A Commentary by John Stott
Romans 12:17-21. Our relationship to our enemies: not retaliation but service.
These verbal correspondences between what is written of God and what is forbidden to us make Paul’s point plain. The very two activities which are prohibited to us (retaliation and punishment) are now said to belong to God. The reason the repayment or judging of evil is forbidden to us is not that it is wrong in itself (for evil deserves to be punished and should be), but that it is God’s prerogative, not ours. We are to ‘leave it to the wrath of God’, which is expressed now through the state’s administration of justice, since the magistrate is ‘God’s servant, an agent of wrath to bring punishment to the wrongdoer’ (13:4), and which will be finally expressed on ‘the day of God’s wrath, when his righteous judgment will be revealed’ (2:5).
If the first counterpart to ‘do not take revenge’ is ‘leave it to the wrath of God’, the second is the command to serve our enemy: *On the contrary, ‘If your enemy is hungry, feed him; if he is thirsty, give him something to drink. In doing this, you will heap burning coals on his head’* (20; Pr. 25:21f.). Because in the Old Testament it is said that God will ‘rain fiery coals’ on the wicked (Ps.11:6; 140:10; cf. 2 Esdras 16:53), some take the coals here as a symbol of judgment, and even argue that to serve our enemies ‘will have the effect of increasing the punishment’ which they will receive. But the whole context cries out against the explanation, especially the very next verse and its reference to overcoming evil with good. Others suggest that the pain inflicted by the burning coals is a symbol of the shame and remorse experienced by an enemy who is rebuked by kindness. A third option is that the coals are a symbol of penitence. Recent commentators draw attention to an ancient Egyptian ritual in which a penitent would carry burning coals on his head as evidence of the reality of his repentance. In this case the coals are ‘a dynamic symbol of change of mind which takes place as a result of a deed of love’.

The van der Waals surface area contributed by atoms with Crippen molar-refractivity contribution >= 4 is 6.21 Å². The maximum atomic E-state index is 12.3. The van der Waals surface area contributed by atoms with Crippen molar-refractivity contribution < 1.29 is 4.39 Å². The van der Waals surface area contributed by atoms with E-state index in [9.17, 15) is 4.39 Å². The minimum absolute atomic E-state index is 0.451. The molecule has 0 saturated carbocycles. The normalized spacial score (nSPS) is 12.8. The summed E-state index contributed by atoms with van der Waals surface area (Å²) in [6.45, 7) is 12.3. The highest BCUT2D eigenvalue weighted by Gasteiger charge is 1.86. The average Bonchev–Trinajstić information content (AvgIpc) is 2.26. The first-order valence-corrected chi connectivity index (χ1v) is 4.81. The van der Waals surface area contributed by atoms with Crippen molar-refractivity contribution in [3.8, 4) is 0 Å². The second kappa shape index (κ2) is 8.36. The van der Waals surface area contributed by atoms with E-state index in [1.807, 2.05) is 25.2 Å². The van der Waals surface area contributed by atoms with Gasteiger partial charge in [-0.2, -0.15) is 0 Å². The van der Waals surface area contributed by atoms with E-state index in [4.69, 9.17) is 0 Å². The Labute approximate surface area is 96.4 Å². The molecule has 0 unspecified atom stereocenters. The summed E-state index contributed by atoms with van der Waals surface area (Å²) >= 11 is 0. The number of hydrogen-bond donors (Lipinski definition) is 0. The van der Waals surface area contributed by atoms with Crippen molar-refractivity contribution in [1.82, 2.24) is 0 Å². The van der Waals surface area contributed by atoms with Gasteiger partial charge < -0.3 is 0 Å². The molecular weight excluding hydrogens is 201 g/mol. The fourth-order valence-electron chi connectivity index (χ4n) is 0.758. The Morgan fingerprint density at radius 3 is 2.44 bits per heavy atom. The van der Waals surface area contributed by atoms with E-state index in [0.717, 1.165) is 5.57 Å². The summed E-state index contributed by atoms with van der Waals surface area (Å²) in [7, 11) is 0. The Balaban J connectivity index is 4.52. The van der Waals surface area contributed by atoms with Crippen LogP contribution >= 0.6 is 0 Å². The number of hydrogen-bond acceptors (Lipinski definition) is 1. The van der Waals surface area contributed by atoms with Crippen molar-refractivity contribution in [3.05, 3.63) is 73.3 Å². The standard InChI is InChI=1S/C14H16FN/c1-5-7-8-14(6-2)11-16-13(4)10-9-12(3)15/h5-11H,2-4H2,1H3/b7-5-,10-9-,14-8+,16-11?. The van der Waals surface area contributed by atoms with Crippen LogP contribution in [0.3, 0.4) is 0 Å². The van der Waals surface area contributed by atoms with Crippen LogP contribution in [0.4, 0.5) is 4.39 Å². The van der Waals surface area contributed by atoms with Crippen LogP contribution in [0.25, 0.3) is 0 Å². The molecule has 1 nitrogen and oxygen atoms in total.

The two positive alternatives to revenge, then, are to leave any necessary punishment to God and meanwhile to get busy in serving our enemy’s welfare. These are not contradictory. Moreover, both are supported by Scripture. As REB puts it, ‘there is a text which reads, “Vengeance is mine, says the Lord…” But there is another text: ‘”If your enemy is hungry, feed him…”’ (19-20). Our personal responsibility is to love and serve our enemy according to his needs, and genuinely to seek his highest good. The coals of fire this may heap on him are intended to heal, not to hurt, to win, not to alienate, in fact, to shame him into repentance. Thus Paul draws a vital distinction between the duty of private citizens to love and serve the evildoer, and the duty of public servants, as official agents of God’s wrath, to bring him to trial and, if convicted, to punish him. Far from being incompatible with each other, both principles are seen operating in Jesus at the cross. On the one hand, ‘when they hurled their insults at him, he did not retaliate’. On the other, ‘he entrusted himself to him who judges justly’, in confidence that God’s justice would prevail (1Pet.2:23; cf. Ps.37:5ff.).
The fourth antithesis of good and evil, which is also a summary of Paul’s argument and the climax of the chapter, is verse 21: *Do not be overcome by evil, but overcome evil with good*. A stark alternative is set before us; no neutrality, no middle way is envisaged. If we curse (14), repay evil for evil (17) or take revenge (19), then because all these are evil responses to evil, we have given in to evil, been sucked into its sphere of influence, and been defeated, *overcome*, even ‘overpowered’ (JBP) by it. But if we refuse to retaliate, we can instead ‘take the offensive’ (JBP), and practise the positive counterparts to revenge. Then, if we bless our persecutors (14), if we ensure that we are ourselves seen to be going good (17), if we are active in peacemaking and peacekeeping (18), if we leave all judgment to God (19), and if we love and serve our enemy, and even win him over to a better mind (20), then in these ways we have *overcome evil with good*.
In all our thinking and living it is important to keep the negative and positive counterparts together. Both are good. It is good never to retaliate, because if we repay evil for evil, we double it, adding a second evil to the first, and so increasing the tally of evil in the world. It is even better to be positive, to bless, to do good, to seek peace, and to serve and convert our enemy, because if we thus repay good for evil, we reduce the tally of evil in the world, while at the same time increasing the tally of good. To repay evil for evil is to be overcome by it; to repay good for evil is to overcome evil with good. This is the way of the cross. ‘Such is the masterpiece of love’.
Tomorrow: Romans 13:1-7. Our relationship to the state: conscientious citizenship.
The John Stott Bible Study is taken from The Message of Romans: Christ the Controversialist. The Bible Speaks Today John Stott. Used by permission of Inter-Varsity Press UK, Nottingham. All rights reserved.